A look at ‘privacy preserving data analysis’ from Turing Fellow Jon Crowcroft and Research Fellow Adria Gascon.
Decisions informed by the analysis of personal data are becoming an increasingly ubiquitous part of modern life; what advertisements we see online, which of our incoming emails are discarded, what conditions are attached to our insurance, what new drugs are developed. This data is being collected not just from social media and online services, but from sensors in smart homes, cars, cities, and health devices.
While many of these processes have reasonable commercial goals, the risks of leakage or misuse are growing, as the recent Cambridge Analytica scandal shows. As researchers at the Alan Turing Institute, we are at the forefront of developing and evaluating the tools and techniques that are attempting to limit these risks. This article takes a look at the current state of so-called ‘privacy-preserving data analysis’ and how it can potentially be implemented, and is taken from our forthcoming paper Analytics without tears, written for the Institute of Electrical and Electronics Engineers.
There are currently many efforts to regulate the protection of sensitive information, such as The EU’s General Data Protection Regulation, which aim to place obligations on data controllers and data processors, and specify user’s rights. Various Turing researchers are producing influential work into data governance and how such regulation should be implemented. However, speciﬁc algorithms are rarely mentioned in these regulations and we are far from eﬀective standardisation guidelines.
The issue is that privacy can be a slippery concept, that ideally requires a robust, mathematically rigorous approach to tackle it. In response to this need, privacy-preserving analytics has emerged as a very active research topic, which aims to ensure personal data can be used to its fullest potential without compromising our privacy. The research covers several ﬁelds such as machine learning, databases, cryptography, hardware systems, and statistics.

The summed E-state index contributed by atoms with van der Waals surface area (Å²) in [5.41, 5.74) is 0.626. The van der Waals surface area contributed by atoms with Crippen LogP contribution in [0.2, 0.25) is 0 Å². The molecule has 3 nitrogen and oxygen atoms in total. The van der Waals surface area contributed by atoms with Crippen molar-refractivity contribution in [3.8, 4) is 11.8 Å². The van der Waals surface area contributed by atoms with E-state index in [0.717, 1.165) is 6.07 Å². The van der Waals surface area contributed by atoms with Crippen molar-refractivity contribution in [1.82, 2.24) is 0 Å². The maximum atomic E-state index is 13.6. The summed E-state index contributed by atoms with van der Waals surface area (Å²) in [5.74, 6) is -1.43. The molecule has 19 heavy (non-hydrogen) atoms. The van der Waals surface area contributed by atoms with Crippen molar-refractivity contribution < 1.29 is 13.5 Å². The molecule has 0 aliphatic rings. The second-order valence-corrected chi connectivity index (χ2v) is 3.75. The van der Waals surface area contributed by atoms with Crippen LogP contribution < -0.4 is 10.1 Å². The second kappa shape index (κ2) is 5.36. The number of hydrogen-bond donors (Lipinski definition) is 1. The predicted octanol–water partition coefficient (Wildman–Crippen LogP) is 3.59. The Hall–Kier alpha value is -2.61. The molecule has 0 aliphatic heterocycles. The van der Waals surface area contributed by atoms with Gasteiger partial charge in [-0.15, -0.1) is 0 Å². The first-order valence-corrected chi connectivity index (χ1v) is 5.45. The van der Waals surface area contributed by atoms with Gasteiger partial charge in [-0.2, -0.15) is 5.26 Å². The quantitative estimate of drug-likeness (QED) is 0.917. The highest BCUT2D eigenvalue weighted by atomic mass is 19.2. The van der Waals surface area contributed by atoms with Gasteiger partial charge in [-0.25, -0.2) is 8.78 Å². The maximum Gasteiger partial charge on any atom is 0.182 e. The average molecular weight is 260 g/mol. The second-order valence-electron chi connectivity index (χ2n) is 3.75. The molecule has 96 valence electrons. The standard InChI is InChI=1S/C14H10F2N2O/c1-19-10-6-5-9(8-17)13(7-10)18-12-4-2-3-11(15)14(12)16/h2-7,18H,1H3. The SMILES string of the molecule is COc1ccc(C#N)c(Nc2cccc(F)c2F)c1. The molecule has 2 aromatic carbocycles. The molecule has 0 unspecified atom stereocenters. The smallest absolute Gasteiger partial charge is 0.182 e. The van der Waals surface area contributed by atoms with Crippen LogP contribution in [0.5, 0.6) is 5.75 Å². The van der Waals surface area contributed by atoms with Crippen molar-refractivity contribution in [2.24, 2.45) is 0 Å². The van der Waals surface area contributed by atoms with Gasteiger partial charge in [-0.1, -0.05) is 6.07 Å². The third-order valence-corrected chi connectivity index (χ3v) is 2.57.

Research in these fields has already produced viable technical solutions for encryption – changing data from a readable form to a protected form – for data at rest on disk and data as it’s being transmitted. The key challenges currently lie in preserving privacy during the actual processing of data.
Let’s say you upload your data encrypted to the cloud, but still allow computations to be performed on it by service providers, such as for training machine learning models, or for selecting ads tailored to you. How do we ensure that these computations protect your private data from breaches? A number of techniques are emerging to address this, many of which may only be viable in combination with each other.
Secure enclaves – Trusted hardware that provides a secure container into which the cloud user can upload encrypted private data, securely decrypt it, and compute on it. Both the decryption and the computation are run in a processor which, in principle, can’t even be broken into by their owner. Whilst promising, there are some limitations in security guarantees and scalability.
Homomorphic encryption – Allows a cloud provider to compute on encrypted data – as if it was computing blindfolded – and return the encrypted results to the data owner who can decrypt them themselves. Not currently scalable to deal with massive input sizes but a very useful tool in privacy-preserving data analysis pipelines. Libraries are available, but standardisation and systematic evaluation are needed.
Multi-Party Computation (MPC) – Rather than providing cryptographic guarantees in the cloud, this provides them for computations over data held by several parties. MPC enables, for example, distributed computations where a set of hospitals compute models using their patients’ data without disclosing their respective datasets to each other or any other party.
» Related Turing publication about developing efficient dedicated protocols with better performance than generic MPC techniques